Jury trials are bad for shareholders

I’m not a lawyer so please take what I say with a grain of salt.  But here’s what I understand about the US legal system.

Juries generally consist of everyday people who:

  • Likely do not have a relevant technology background that would help them in patent lawsuits.
  • Likely do not have legal backgrounds.  Therefore, they may apply the law incorrectly.

Ambulance-chasing law firms generally take advantage of jury trials in the following manner:

  1. They try to stack the jury during the jury selection process.  There are various legal grounds on which a potential juror can be preventing from serving on the jury.  Lawyers (or jury consultants) try to guess which jurors would be favorable or unfavorable to their case.  Then they use various legal excuses to try to rig the jury.  As an aside, I would point out that this system encourages jury consultants to hone their discrimination skills.  They may make judgements about a potential juror based on their ethnicity, skin color, class, age, sex, etc.  They also make judgements on things such as tattoos, piercings, attire, etc.
  2. They may make subtle emotional arguments, e.g. XYZ corporation is large and therefore it is evil.  While this is not a legal argument, lawyers may try to influence the jury into making decisions based on emotion.
  3. The use of juries arguably creates uncertainty.

Instead of having no chance of winning, the uncertainty created by juries creates longshot odds for each lawsuit.  In my opinion, this enable lawyers to profitably chase lawsuits that would otherwise have no chance of succeeding.  This is why many publicly-traded companies occasionally lose longshot lawsuits against patent trolls and lawyers who “represent” shareholders.  (Shareholder lawsuits rarely make sense for shareholders as management teams often use shareholder money to pay for the legal fees and the settlement.)  I’m not a fan of these legal costs as they are a drag on performance.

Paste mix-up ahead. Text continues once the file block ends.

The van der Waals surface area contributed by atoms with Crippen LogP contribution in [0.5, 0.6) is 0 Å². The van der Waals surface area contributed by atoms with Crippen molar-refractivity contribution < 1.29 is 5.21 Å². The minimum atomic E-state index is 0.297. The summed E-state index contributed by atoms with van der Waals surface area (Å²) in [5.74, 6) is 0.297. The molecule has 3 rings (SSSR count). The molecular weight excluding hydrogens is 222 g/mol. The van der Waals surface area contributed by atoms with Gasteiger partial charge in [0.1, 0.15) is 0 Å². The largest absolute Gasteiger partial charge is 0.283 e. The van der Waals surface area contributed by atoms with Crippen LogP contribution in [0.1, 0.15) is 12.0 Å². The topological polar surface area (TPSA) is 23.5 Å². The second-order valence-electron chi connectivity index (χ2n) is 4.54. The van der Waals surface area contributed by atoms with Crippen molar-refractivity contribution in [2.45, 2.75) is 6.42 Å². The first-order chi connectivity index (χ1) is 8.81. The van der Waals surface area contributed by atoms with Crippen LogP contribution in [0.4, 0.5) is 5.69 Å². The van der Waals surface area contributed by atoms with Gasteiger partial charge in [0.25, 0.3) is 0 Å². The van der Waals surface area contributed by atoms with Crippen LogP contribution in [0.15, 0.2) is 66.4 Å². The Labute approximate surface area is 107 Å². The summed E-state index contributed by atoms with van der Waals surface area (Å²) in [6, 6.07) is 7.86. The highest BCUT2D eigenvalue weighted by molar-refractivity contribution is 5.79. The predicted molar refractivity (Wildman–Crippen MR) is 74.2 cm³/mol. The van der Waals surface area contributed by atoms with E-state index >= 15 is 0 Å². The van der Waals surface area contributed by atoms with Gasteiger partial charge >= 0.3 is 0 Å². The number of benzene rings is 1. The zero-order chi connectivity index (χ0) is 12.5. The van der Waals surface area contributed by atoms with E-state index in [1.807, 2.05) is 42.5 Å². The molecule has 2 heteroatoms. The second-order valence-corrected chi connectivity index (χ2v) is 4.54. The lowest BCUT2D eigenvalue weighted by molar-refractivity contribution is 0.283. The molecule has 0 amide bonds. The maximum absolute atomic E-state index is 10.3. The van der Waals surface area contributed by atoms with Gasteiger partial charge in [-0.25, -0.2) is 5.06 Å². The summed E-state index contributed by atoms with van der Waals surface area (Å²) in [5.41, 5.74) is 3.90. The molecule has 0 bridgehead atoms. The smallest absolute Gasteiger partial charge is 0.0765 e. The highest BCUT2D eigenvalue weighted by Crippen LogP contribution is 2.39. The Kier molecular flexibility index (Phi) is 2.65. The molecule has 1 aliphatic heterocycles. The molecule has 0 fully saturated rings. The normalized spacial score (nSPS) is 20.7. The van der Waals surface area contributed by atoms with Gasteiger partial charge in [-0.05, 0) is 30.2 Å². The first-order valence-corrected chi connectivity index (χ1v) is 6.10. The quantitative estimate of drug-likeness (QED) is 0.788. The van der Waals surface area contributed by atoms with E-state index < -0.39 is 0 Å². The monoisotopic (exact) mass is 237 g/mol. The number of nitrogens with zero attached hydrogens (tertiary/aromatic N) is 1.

Reading People by Jo-Ellan Dimitrius.  The author is a jury consultant who was part of OJ Simpson’s “dream team” of lawyers.  She uses her professional experience to write a book on reading people for everyday use.  While I didn’t like the book that much, it is written in plain language and does give some insight on how a jury might be stacked.

Wikipedia page on jury trials.

2 thoughts on “Jury trials are bad for shareholders

  1. Yeah I totally agree with this. We need paid specialist juries that can process cases more quickly and fairly. The citizen jury system is more suited to “everyday crimes” (e.g. rape) than to more sophisticated or specialized issues.

  2. 1. This hits your post a bit tangentially perhaps, but there was a fascinating recent ruling / development in the Chevron v. Ecuador trial recently. The US federal system could improved to be sure — with some low hanging fruit in patent law and in shareholder suits where owners in effect sue themselves, paying themselves by taking money from their left pockets to deposit it in their right pocket, while giving lawyers a very serious cut in the process. Clearly other countries are worse though.


    2. Strictly speaking though, this blog post should probably be titled “Trials are frequently bad”. The shareholder element is almost incidental. While they may frequently be the target, quite often there may be a ‘home court’ advantage whereby local equity holders go after ‘out of town’ bankers or rival company shareholders. Classically Texas has been quite bad in this regard. The Beaumont court district was a plaintiff nirvana throughout the 80s, making Joe Jamail, for one, very rich. ( For one interesting take on the whole Texaco Pennzoil affair, see http://www.youtube.com/watch?v=UEc8Xzn1WqU ) There were significant reforms to the Texas legal practice subsequent to that, but in the 2000s there were several busted LBOs whereby ‘local’ companies (in effect the owners) sued ‘out of town’ creditors (read: NY banks) and received local favoritism.

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